New Delhi: Giving then Prime Minister Rajiv Gandhi a clean chit, former Prime Minister Manmohan Singh has put the blame on then home minister P.V. Narasimha Rao for the escalation of the 1984 anti-Sikh riots. Dr Singh said the riots could have been avoided if Narasimha Rao called in the Army to intervene and stop the violence.
Speaking at an event on the birth centenary of former PM Inder Kumar Gujral in New Delhi on Wednesday, Dr Singh said Gujral had informed Rao that the situation was grave. He said: “When the sad event of 1984 took place, Gujralji on that very sad evening went to then home minister Shri (P.V.) Narasimha Rao and told him the situation is so grave that it is necessary for the government to call in the Army at the earliest. If that advice had been heeded, perhaps the massacre that took place in 1984 could have been avoided.”
Dr Singh said both Gujral and he shared the same legacy of being Pakistani refugees who went on to become Prime Ministers of India. “Gujralji and I were born in the same district of Jhelum in Pakistan and that was a bond which sustained us for a large part of the journey that he and I have travelled together (to become PMs)...”
Born in Jhelum on December 4, 1919, Gujral hailed from a family of freedom fighters and actively participated in the freedom struggle since 1931 and went to jail in 1942 during the Quit India Movement. He served a brief stint as India’s 12th PM and also became the third PM to be elected from the Rajya Sabha after Indira Gandhi and H.D. Deve Gowda.
Dr Singh, as Prime Minister, had apologised for the 1984 riots that broke out after the assassination of Indira Gandhi in 1984 by her Sikh bodyguards. Over 3,000 people were killed in the massacre and many Congress leaders are facing allegations of leading mobs to attack Sikhs. “I have no hesitation in apologising to not only the Sikh community but also to the nation. I bow my head in shame that such a thing happened,” the Congress leader had said on the floor of the House.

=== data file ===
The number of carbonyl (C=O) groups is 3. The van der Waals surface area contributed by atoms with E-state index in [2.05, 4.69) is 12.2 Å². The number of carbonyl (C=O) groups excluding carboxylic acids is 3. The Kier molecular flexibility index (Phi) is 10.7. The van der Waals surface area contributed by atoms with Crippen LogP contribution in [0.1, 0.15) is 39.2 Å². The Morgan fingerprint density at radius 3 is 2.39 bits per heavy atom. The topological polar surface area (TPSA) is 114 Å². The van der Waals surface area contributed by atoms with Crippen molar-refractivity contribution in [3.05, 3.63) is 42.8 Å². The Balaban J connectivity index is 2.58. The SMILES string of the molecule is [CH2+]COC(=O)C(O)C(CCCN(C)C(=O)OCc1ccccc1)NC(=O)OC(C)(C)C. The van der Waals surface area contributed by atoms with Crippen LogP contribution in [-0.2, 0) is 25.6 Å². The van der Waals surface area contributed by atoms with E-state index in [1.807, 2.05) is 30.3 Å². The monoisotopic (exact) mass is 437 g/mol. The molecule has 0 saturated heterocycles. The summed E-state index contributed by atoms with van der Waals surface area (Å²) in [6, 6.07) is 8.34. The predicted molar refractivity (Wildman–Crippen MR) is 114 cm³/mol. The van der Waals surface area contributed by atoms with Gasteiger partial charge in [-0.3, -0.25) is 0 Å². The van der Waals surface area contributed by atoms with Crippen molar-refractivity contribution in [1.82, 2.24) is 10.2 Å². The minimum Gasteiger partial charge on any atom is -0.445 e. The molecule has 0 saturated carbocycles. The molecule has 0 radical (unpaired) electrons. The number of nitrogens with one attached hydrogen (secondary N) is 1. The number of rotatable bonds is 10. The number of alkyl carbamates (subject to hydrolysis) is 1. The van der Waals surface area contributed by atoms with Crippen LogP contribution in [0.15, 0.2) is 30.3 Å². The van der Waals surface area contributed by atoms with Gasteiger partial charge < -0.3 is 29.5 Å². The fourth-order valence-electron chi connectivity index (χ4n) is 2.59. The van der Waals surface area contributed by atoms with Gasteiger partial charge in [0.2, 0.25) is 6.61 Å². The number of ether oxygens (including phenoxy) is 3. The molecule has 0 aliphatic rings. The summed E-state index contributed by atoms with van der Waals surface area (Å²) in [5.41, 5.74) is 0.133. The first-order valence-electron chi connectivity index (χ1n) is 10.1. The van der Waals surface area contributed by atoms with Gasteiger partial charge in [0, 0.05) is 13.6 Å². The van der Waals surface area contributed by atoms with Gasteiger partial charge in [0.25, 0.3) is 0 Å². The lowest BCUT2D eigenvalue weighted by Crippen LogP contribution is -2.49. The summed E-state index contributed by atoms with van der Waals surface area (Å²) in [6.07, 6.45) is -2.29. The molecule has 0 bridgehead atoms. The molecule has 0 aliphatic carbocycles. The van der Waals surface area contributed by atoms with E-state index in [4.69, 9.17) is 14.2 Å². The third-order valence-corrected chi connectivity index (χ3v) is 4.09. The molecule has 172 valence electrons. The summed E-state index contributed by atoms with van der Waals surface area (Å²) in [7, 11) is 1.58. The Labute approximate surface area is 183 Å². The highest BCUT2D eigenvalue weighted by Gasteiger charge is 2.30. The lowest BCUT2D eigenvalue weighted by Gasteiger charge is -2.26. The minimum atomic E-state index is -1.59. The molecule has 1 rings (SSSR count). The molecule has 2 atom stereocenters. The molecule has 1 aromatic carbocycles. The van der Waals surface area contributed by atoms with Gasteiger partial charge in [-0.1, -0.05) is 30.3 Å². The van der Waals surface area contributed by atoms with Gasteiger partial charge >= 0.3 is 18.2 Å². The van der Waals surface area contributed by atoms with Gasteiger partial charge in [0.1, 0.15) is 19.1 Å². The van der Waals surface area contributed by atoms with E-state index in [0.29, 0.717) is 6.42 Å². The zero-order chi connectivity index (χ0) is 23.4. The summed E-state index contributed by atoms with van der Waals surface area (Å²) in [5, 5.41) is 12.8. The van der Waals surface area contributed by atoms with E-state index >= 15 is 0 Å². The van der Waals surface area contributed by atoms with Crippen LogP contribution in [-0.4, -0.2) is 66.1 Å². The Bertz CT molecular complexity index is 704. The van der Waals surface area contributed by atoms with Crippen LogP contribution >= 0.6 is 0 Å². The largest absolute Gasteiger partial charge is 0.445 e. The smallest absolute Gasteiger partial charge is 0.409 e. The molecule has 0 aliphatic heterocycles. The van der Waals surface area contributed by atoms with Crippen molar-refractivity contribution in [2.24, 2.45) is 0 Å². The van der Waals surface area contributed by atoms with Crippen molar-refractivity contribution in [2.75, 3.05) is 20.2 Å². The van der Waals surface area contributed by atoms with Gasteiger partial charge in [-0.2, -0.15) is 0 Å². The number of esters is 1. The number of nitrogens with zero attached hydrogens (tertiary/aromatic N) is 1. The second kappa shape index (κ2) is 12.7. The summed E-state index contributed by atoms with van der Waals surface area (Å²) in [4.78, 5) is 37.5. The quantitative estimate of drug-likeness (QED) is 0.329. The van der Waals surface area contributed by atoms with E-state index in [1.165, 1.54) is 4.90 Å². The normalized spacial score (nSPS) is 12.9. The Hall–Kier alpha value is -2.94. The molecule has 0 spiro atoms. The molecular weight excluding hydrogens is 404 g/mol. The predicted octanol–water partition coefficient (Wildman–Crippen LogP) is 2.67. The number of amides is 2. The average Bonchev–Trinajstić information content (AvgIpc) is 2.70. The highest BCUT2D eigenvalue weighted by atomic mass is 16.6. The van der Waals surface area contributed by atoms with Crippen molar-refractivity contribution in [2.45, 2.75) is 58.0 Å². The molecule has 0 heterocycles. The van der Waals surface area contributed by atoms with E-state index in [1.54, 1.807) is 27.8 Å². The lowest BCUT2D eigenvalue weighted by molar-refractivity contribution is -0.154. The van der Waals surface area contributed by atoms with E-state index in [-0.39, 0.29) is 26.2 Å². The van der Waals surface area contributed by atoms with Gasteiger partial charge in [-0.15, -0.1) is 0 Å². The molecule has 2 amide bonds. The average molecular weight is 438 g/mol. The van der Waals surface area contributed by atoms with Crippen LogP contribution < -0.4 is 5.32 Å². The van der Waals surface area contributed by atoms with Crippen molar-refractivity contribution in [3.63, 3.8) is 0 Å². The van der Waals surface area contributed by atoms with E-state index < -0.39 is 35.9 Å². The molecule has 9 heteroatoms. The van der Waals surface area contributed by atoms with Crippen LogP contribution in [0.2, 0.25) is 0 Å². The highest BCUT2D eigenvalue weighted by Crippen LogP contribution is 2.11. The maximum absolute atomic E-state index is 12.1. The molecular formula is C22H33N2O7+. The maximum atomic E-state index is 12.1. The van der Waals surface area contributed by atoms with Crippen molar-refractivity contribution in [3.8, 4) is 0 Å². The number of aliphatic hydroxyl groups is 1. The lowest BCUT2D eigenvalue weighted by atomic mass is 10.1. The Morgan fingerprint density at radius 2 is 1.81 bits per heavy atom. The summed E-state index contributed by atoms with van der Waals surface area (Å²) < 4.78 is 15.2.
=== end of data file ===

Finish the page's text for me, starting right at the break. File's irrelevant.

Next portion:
Taking a snipe at Dr Singh, the BJP asked if Narasimha Rao was “so bad”, why had he chosen to become the finance minister in his government in 1991. Union minister Prakash Javadekar blamed Rajiv Gandhi, who succeeded his mother Indira Gandhi as Prime Minister that very night, for the riots, saying the PM has the right to order Army deployment in such a situation.
“In a way, Rajiv Gandhi supported the massacre with his subsequent comments that the earth shakes when a big tree falls,” Mr Javadekar told reporters. Shiromani Akali Dal leader Sukhbir Singh Badal said he was “deeply pained and disappointed” with Dr Singh’s remarks, and said it was “a shocking attempt to shift blame” from Rajiv Gandhi. He said: “Relevant government records clearly show that the decision against Army deployment was taken at a meeting held at the residence of Rajiv Gandhi.”
Mr Badal said: “It is shocking because it comes from Manmohan Singh, whom we have always genuinely respected. It is inappropriate and indecorous as it involves two former Prime Ministers, P.V. Narasimha Rao and I.K. Gujral, neither of whom is alive to respond to this claim. It is intriguing why Dr Singh kept quiet on this all those years when Rao and Gujral were around to confirm or deny this claim.” The Akali leader added that Dr Singh’s “statement, however, clearly vindicates our stand that independent India’s worst and most tragic massacre could easily have been averted if Rajiv Gandhi haf allowed the Army to be called in time to deal with a crisis of unimaginable and unprecedented magnitude”.
While Gujral’s son and Akali Dal MP Naresh Gujral complimented Dr Singh for being “truthful”, Narasimha Rao’s grandson and BJP leader N.V. Subash described the statement as unacceptable. Mr Naresh Gujral said: “I admire and compliment Manmohan Singh for being truthful and calling a spade a spade.”
Mr Subash said: “As a family member I am feeling saddened by this statement by Dr Manmohan Singh, it is unacceptable. Can any home minister take independent decisions without the Cabinet’s approval? If the Army had been called, it would have been a disaster.”